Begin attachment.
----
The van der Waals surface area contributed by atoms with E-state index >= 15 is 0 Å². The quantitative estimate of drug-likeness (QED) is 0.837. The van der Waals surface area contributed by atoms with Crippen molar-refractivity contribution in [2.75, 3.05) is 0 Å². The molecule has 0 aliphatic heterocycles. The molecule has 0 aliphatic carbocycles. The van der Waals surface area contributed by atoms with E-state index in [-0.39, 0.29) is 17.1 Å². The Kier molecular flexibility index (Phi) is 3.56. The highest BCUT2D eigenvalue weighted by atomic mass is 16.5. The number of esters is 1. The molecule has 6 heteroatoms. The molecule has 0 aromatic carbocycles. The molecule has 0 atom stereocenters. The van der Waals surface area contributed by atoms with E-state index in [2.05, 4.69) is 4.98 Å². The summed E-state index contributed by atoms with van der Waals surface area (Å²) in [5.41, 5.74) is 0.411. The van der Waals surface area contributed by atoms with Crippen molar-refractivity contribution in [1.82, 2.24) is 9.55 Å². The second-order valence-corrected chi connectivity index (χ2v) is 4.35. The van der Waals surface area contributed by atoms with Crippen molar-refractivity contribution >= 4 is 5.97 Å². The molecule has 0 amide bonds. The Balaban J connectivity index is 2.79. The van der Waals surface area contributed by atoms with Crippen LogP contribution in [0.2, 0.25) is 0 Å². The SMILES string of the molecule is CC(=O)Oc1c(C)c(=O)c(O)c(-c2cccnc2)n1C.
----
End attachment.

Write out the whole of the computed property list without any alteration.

The van der Waals surface area contributed by atoms with E-state index >= 15 is 0 Å². The quantitative estimate of drug-likeness (QED) is 0.837. The van der Waals surface area contributed by atoms with Crippen molar-refractivity contribution in [2.75, 3.05) is 0 Å². The molecule has 0 aliphatic heterocycles. The molecule has 0 aliphatic carbocycles. The van der Waals surface area contributed by atoms with E-state index in [-0.39, 0.29) is 17.1 Å². The Kier molecular flexibility index (Phi) is 3.56. The highest BCUT2D eigenvalue weighted by atomic mass is 16.5. The number of esters is 1. The molecule has 6 heteroatoms. The molecule has 0 aromatic carbocycles. The molecule has 0 atom stereocenters. The van der Waals surface area contributed by atoms with E-state index in [2.05, 4.69) is 4.98 Å². The summed E-state index contributed by atoms with van der Waals surface area (Å²) in [5.41, 5.74) is 0.411. The van der Waals surface area contributed by atoms with Crippen molar-refractivity contribution in [1.82, 2.24) is 9.55 Å². The second-order valence-corrected chi connectivity index (χ2v) is 4.35. The van der Waals surface area contributed by atoms with Crippen molar-refractivity contribution >= 4 is 5.97 Å². The molecule has 0 amide bonds. The Balaban J connectivity index is 2.79. The van der Waals surface area contributed by atoms with Crippen LogP contribution in [0.2, 0.25) is 0 Å². The SMILES string of the molecule is CC(=O)Oc1c(C)c(=O)c(O)c(-c2cccnc2)n1C.